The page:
The Students’ Society of McGill University (SSMU) Winter 2016 General Assembly (GA) will take place on February 22 at 3 p.m.. Unlike the Fall 2015 GA, which saw no motions presented, this semester’s GA features a range of substantive motions. We welcome in particular the proposed increase in Indigenous content at McGill, as well as the continuation of the debate on Palestine solidarity.
Motion Regarding the Procurement of Products Containing Conflict Minerals by SSMU – YES
Armed conflict in the Democratic Republic of Congo (the Congo) began in the early 1990s, and has heightened since the Rwandan genocide. The conflict has killed and displaced millions of people, and has involved extreme human rights violations, including sexual violence and the recruitment of children for armed warfare. The Congo is also a country rich in natural resources, such as charcoal and gold, and the illegal exploitation of these resources funds armed groups that instigate violence. Consistent with SSMU’s goals for sustainable and ethical practices, this motion asks SSMU and its Financial Ethics Research Committee to take the necessary steps to review its purchasing policy in an effort to stop the purchase of electronics made from conflict minerals, as well as to encourage electronics suppliers to make efforts to source conflict-free minerals in their products. The Daily endorses a “yes” vote on this motion.
Motion Regarding Support for the Boycott, Divestment and Sanctions Movement – YES
In 2005, over 170 Palestinian civil society organizations initiated the Boycott, Divestment and Sanctions (BDS) movement, calling on people and organizations around the world “to impose broad boycotts and implement divestment initiatives against Israel similar to those applied to South Africa in the apartheid era.” SSMU’s constitution states its commitment to leadership in matters of social justice and human rights; it is thus imperative for SSMU to support BDS campaigns on campus until Israel complies with international law by ending its illegal occupation of Palestinian territories, dismantling the West Bank wall, recognizing equal rights for Palestinian citizens of Israel, and respecting the right of return for Palestinian refugees. Further, McGill holds investments in at least three companies that profit from the illegal occupation of Palestine, thereby making us, as students whose tuition funds these investments, complicit in the occupation. We welcome a mandate for SSMU to lobby the Board of Governors and recommend full divestment from such companies. The Daily encourages students to say no to continued complicity in Israel’s colonial project by voting “yes” on this motion.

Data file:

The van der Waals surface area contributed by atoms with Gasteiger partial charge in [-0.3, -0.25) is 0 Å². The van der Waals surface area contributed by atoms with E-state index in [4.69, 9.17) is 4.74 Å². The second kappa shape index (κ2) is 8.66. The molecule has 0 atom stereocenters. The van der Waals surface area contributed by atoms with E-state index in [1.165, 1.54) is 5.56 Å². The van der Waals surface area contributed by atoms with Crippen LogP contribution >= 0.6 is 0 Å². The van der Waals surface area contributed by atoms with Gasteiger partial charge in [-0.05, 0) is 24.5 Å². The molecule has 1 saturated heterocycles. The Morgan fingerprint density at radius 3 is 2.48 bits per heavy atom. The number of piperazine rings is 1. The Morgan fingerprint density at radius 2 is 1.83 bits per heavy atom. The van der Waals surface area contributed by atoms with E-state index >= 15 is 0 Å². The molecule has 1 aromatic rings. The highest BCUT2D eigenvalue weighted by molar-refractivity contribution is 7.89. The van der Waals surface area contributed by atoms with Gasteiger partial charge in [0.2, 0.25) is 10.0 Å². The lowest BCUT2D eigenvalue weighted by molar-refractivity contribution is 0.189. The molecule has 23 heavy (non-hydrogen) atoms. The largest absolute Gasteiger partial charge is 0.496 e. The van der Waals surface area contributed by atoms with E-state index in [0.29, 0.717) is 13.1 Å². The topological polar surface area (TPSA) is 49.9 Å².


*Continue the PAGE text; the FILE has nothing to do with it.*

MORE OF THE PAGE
Web editor Marc Cataford and Copy editor Chantelle Schultz were not present for, or involved in, the discussion and editing of this endorsement, as they are involved with the McGill BDS Action Network. News editor Ellen Cools, Design editor Rahma Wiryomartono, and Sci+Tech editor Eric Sun abstained from this endorsement.
Motion for an Increase in Indigenous Content at McGill University – YES
In the context of the Truth and Reconciliation Commission, which called for greater Indigenous content in educational materials, other Canadian universities such as the University of Winnipeg and the University of Regina have taken up the call and implemented Indigenous components in their programs, while McGill is lagging severely behind. If passed, this motion would explicitly mandate the SSMU VP University Affairs, in collaboration with the SSMU Indigenous Affairs Coordinator, to campaign for increased Indigenous content and representation at the university. This would include lobbying for increased hiring of Indigenous professors, and increased courses and course requirements, in consultation with Indigenous community members and elders involved in the design, planning, and implementation of Indigenous content and courses at McGill. The Daily strongly supports on-campus efforts toward decolonization, and as such, endorses a “yes” vote on this motion.
—The McGill Daily editorial board
Commentary editor Igor Sadikov was not involved in the discussion of these endorsements, due to the suspension of his editorial duties for the duration of the Arts Undergraduate Society campaign period.